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Wednesday, June 12, 2013

What are Income Funds

If you are a novice to mutual fund investments, it can be difficult to pick the right ones given the number of schemes on offer. I am starting a series of fund types available in the market. This first post in the series deals with Income Funds.

What are Income Funds?
An income fund is a mutual fund whose goal is to provide an income from investments.
Income funds are often assumed to be bond funds, but they may be stock funds instead, more accurately called equity income funds. Typically these hold stocks with a good history of paying dividends. In fact, a typical income fund holds both stocks and bonds, to gain some of the strengths of both.

The point in any case is that the investor is more interested in income than capital gains, perhaps with the intention the fund will never be sold.

Who manages Income Funds?
They are managed by expert fund managers who actively try to manage the portfolio based on interest rate movements, while at the same time keeping the portfolio credit worthy.In other words, they seek to generate returns both in declining and rising interest rate scenarios by managing their portfolio actively. They either generate interest income by holding the instruments till maturity or manage gains by selling them in the debt market if the price of the instrument rallies well.

If you are investing for not less than two years, then ‘income funds’ a class of debt mutual funds can deliver superior returns compared with bank deposits. That means you can earn a bit more than traditional debt avenues, by still staying invested in debt.

Income fund advantages
• Highly liquid. Can with draw money anytime unlike fixed deposits that come with a fixed lock-in period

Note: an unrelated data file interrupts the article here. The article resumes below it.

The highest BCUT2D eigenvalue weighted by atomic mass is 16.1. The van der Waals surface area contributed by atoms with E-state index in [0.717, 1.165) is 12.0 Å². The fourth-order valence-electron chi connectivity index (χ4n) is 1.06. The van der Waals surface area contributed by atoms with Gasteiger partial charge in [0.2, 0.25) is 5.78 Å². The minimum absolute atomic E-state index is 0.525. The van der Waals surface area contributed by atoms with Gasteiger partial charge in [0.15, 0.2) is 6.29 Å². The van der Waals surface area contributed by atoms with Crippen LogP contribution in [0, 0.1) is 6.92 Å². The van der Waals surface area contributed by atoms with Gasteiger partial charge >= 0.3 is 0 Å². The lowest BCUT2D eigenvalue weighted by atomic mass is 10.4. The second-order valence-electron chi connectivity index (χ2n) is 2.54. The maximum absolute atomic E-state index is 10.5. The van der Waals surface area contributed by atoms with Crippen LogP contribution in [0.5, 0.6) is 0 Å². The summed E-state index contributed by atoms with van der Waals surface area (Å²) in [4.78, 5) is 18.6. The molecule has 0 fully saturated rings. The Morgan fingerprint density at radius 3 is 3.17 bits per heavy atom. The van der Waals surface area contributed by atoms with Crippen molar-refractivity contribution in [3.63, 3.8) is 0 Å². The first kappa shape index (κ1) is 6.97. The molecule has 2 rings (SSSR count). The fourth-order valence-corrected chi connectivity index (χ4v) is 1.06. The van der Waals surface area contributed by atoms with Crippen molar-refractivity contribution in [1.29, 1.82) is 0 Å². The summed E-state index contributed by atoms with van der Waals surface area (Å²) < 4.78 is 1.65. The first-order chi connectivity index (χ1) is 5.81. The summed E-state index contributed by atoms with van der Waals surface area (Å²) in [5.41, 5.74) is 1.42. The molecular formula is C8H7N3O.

• Actively managed. Seek to generate returns from varying interest rate cycles
• Have historically generated superior post tax returns than fixed deposits.
• Very tax efficient, especially for those in the 20% and 30% tax brackets. Long-term capital gains (for holding over one year) are taxed at 10% without indexation or 20% with indexation. Interest on fixed deposits, though, is taxed at your income slab.
• Offers high flexibility. Besides investing systematically you can even withdraw money systematically thus generating regular cash flow for yourself.


How to use income funds?
• Invest your money in a combination of traditional fixed income options such as deposits and income funds to pep overall returns. You need not put your money in one basket.
• When you build a mutual fund portfolio, consider investing over one half of your capital in income funds when you have a time frame of say 2-3 years
• Use income funds, along with equity funds, as part of a long-term asset allocation strategy to build wealth.
• You can use income funds to also provide for some monthly cash flows by opting for a systematic withdrawal plan after first holding it for at least two years.

Words of Caution
 The returns depend on the fund manager's ability to make the right calls on interest movements.
 If you have a time frame of less than 18 months, there are other short-term debt schemes that mutual funds offer. Income funds will not fit a short time frame. 
 Income funds do not guarantee fixed returns nor are they covered by insurance as is the case with bank fixed deposits (up to Rs 1 lakh). To this extent, they do not top the safety chart.

Cheers

Manoj Arora

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